I was contacted recently by the wife of a distant Hartley relative. There are many different tribes of Hartley’s as identified by their YDNA types. This Hartley is from my tribe. My previous update on Hartley YDNA is here. She was interested in my Hartley genealogy and I in hers. My thought was to look at the Hartley’s that are in our particular group as tested by YDNA and check out their genealogy. Then I can compare the genealogy to see where the oldest group of Hartleys in our YDNA group came from.
My Hartley YDNA – R-A11132
I have tested my YDNA using the BIg Y test which is now a bit outdated. The old test I took is now called the Big Y-500 and the new test is the Big Y-700. My testing in conjunction with one other Big Y Hartley tester has put my branch at R-A111132.
Most Hartley’s are R1b:
However, that only gets us to about 25,000 years ago, so not as helpful as you might think. In the past 25,000 years, there has been a lot of branching of the family tree. From R1b, I can trace the highlights down to A11132.
R-M269 is the next big group to look at. According to Wikipedia:
Haplogroup R-M269, also known as R1b1a1a2, is a sub-clade of human Y-chromosome haplogroup R1b. It is of particular interest for the genetic history of Western Europe. It is defined by the presence of SNP marker M269. R-M269 has been the subject of intensive research; it was previously also known as R1b1a2 (2003 to 2005), R1b1c (2005 to 2008), and R1b1b2 (2008 to 2011)
R-M269 is the most common European haplogroup, greatly increasing in frequency on an east to west gradient (its prevalence in Poland estimated at 22.7%, compared to Wales at 92.3%). It is carried by approximately 110 million European men (2010 estimate). The age of the mutation M269 is estimated at roughly 4,000 to 10,000 years ago, and its sub-clades can be used to trace the Neolithic expansion into Europe as well founder-effects within European populations due to later (Bronze Age and Iron Age) migrations.
L21 is the next step down on my Hartley YDNQ tree. I like to associate L21 with the Celtic Regions of Ireland, Scotland and Britain. It really includes more than that, but a lot of the people in these regions are L21. Here is how things proceeded from R-M269. R-P312 is the next main juncture, then the three main choices after that include R-L21:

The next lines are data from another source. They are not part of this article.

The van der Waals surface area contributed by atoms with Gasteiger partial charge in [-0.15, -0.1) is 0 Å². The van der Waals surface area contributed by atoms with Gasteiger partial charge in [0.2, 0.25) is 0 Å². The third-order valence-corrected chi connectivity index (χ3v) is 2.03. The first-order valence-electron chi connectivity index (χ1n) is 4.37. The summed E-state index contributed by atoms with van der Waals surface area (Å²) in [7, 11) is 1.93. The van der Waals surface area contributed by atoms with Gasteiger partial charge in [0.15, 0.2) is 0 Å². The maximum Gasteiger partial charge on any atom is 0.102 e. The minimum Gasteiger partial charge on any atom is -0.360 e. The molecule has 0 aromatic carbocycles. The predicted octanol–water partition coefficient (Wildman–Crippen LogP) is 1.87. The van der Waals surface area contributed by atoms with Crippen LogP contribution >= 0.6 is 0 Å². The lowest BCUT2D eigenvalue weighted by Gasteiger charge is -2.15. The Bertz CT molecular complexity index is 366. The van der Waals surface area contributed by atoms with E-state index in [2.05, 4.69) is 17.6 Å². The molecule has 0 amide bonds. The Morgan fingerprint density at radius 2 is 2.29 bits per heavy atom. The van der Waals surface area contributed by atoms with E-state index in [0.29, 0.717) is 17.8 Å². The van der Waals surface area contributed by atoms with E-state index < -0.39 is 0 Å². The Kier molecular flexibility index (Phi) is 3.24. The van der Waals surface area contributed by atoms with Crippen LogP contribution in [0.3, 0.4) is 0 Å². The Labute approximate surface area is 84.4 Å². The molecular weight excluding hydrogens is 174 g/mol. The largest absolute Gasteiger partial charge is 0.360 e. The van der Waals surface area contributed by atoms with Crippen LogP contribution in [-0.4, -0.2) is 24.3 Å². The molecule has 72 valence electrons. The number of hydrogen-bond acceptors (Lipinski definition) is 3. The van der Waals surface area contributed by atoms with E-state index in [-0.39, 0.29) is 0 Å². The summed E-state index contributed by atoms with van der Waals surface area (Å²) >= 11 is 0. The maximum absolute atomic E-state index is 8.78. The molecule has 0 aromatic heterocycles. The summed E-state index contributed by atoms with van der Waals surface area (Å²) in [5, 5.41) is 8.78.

After L21, the next main group in my Hartley family is in is L513. This is also a group project at FTDNA. Here is a chart from about a year and a half ago:
My Hartley group is in the middle:
So far, I have found that this Hartley branch is quite old. From the Chart above, you can also see that some family branches have gone a lot further with their testing. The further down in the Chart you go, the more recent the connections. In order to get Hartley unstuck from the middle ages, we need more Big Y testers to refine more Hartley YDNA branches.
In the above chart, it looks like Hartley descends from Smith. However, that is not right. The block tree at FTDNA is more accurate:
In the above chart, Hartley is on the left and Smith is on the right.
So far as I know, three Hartley’s have tested positive for A11132. One other Hartley and I took the Big Y test. The person I will be calling Hartley 4.11 did not do the Big Y test, but did test positive for A11132. There is a problem in identifying these three people while maintaining privacy. Here is the Hartley YDNA Project at FTDNA:
I’ll identify the Hartley testers by number. So the first person in Group 4.0 will be Hartley 4.01. The last person on the entire list will be 4.15. The Hartley administrator has put 12 Hartley’s into a green A11132 Group. The first 7 are suspected A11132. The next five Hartley’s in Group 4.1 appear to have tested positive for A11132, but only two show that they have tested for A11132. My test (4.12) has Robert Hartley for an ancestor. The other Big Y tested A11132 (4.15) has the ancestor of Samuel Edward Hartley from 1666. Hartley 4.11 has the ancestor Richard Hartley. He tested for the single SNP A11132, but because the testing was not with FTDNA, the results do not show up on the Chart above.